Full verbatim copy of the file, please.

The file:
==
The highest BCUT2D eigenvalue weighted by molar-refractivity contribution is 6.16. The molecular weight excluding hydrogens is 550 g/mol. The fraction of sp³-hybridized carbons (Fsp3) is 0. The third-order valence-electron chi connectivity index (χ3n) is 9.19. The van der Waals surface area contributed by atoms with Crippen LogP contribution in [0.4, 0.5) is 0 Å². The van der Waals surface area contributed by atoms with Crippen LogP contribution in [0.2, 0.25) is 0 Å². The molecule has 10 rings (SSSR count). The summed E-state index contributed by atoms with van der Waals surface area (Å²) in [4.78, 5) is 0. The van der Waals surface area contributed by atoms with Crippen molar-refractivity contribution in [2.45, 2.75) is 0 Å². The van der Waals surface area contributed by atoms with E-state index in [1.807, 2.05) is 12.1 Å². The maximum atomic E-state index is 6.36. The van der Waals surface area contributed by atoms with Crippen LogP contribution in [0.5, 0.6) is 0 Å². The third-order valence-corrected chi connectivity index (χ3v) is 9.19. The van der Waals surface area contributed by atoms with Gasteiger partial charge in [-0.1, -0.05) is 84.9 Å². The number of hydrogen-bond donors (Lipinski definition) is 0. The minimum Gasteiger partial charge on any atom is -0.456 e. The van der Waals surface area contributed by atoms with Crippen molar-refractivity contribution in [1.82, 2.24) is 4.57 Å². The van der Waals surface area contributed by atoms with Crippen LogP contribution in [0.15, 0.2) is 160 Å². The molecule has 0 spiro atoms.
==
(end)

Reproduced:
The highest BCUT2D eigenvalue weighted by molar-refractivity contribution is 6.16. The molecular weight excluding hydrogens is 550 g/mol. The fraction of sp³-hybridized carbons (Fsp3) is 0. The third-order valence-electron chi connectivity index (χ3n) is 9.19. The van der Waals surface area contributed by atoms with Crippen LogP contribution in [0.4, 0.5) is 0 Å². The van der Waals surface area contributed by atoms with Crippen LogP contribution in [0.2, 0.25) is 0 Å². The molecule has 10 rings (SSSR count). The summed E-state index contributed by atoms with van der Waals surface area (Å²) in [4.78, 5) is 0. The van der Waals surface area contributed by atoms with Crippen molar-refractivity contribution in [2.45, 2.75) is 0 Å². The van der Waals surface area contributed by atoms with E-state index in [1.807, 2.05) is 12.1 Å². The maximum atomic E-state index is 6.36. The van der Waals surface area contributed by atoms with Crippen LogP contribution in [0.5, 0.6) is 0 Å². The third-order valence-corrected chi connectivity index (χ3v) is 9.19. The van der Waals surface area contributed by atoms with Gasteiger partial charge in [-0.1, -0.05) is 84.9 Å². The number of hydrogen-bond donors (Lipinski definition) is 0. The minimum Gasteiger partial charge on any atom is -0.456 e. The van der Waals surface area contributed by atoms with Crippen molar-refractivity contribution in [1.82, 2.24) is 4.57 Å². The van der Waals surface area contributed by atoms with Crippen LogP contribution in [0.15, 0.2) is 160 Å². The molecule has 0 spiro atoms.